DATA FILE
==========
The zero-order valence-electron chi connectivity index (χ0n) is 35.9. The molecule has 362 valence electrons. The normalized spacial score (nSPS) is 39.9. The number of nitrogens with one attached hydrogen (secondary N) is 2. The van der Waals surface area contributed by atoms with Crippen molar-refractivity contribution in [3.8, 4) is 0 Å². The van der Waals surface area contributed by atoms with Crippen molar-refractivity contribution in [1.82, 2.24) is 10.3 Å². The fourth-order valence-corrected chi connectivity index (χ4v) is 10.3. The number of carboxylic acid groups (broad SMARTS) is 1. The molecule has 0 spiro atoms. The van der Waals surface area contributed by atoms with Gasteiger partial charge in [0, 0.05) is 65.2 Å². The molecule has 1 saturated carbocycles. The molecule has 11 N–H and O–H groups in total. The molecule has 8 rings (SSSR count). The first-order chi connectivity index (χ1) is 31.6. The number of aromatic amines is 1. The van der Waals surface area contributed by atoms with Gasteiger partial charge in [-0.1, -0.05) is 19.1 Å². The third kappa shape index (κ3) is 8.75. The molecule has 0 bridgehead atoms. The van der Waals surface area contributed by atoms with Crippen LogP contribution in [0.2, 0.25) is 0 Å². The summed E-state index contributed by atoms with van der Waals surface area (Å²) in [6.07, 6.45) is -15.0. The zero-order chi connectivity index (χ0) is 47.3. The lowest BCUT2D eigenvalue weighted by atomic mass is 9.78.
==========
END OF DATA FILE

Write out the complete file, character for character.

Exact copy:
The zero-order valence-electron chi connectivity index (χ0n) is 35.9. The molecule has 362 valence electrons. The normalized spacial score (nSPS) is 39.9. The number of nitrogens with one attached hydrogen (secondary N) is 2. The van der Waals surface area contributed by atoms with Crippen molar-refractivity contribution in [3.8, 4) is 0 Å². The van der Waals surface area contributed by atoms with Crippen molar-refractivity contribution in [1.82, 2.24) is 10.3 Å². The fourth-order valence-corrected chi connectivity index (χ4v) is 10.3. The number of carboxylic acid groups (broad SMARTS) is 1. The molecule has 0 spiro atoms. The van der Waals surface area contributed by atoms with Gasteiger partial charge in [0, 0.05) is 65.2 Å². The molecule has 1 saturated carbocycles. The molecule has 11 N–H and O–H groups in total. The molecule has 8 rings (SSSR count). The first-order chi connectivity index (χ1) is 31.6. The number of aromatic amines is 1. The van der Waals surface area contributed by atoms with Gasteiger partial charge in [-0.1, -0.05) is 19.1 Å². The third kappa shape index (κ3) is 8.75. The molecule has 0 bridgehead atoms. The van der Waals surface area contributed by atoms with Crippen LogP contribution in [0.2, 0.25) is 0 Å². The summed E-state index contributed by atoms with van der Waals surface area (Å²) in [6.07, 6.45) is -15.0. The zero-order chi connectivity index (χ0) is 47.3. The lowest BCUT2D eigenvalue weighted by atomic mass is 9.78.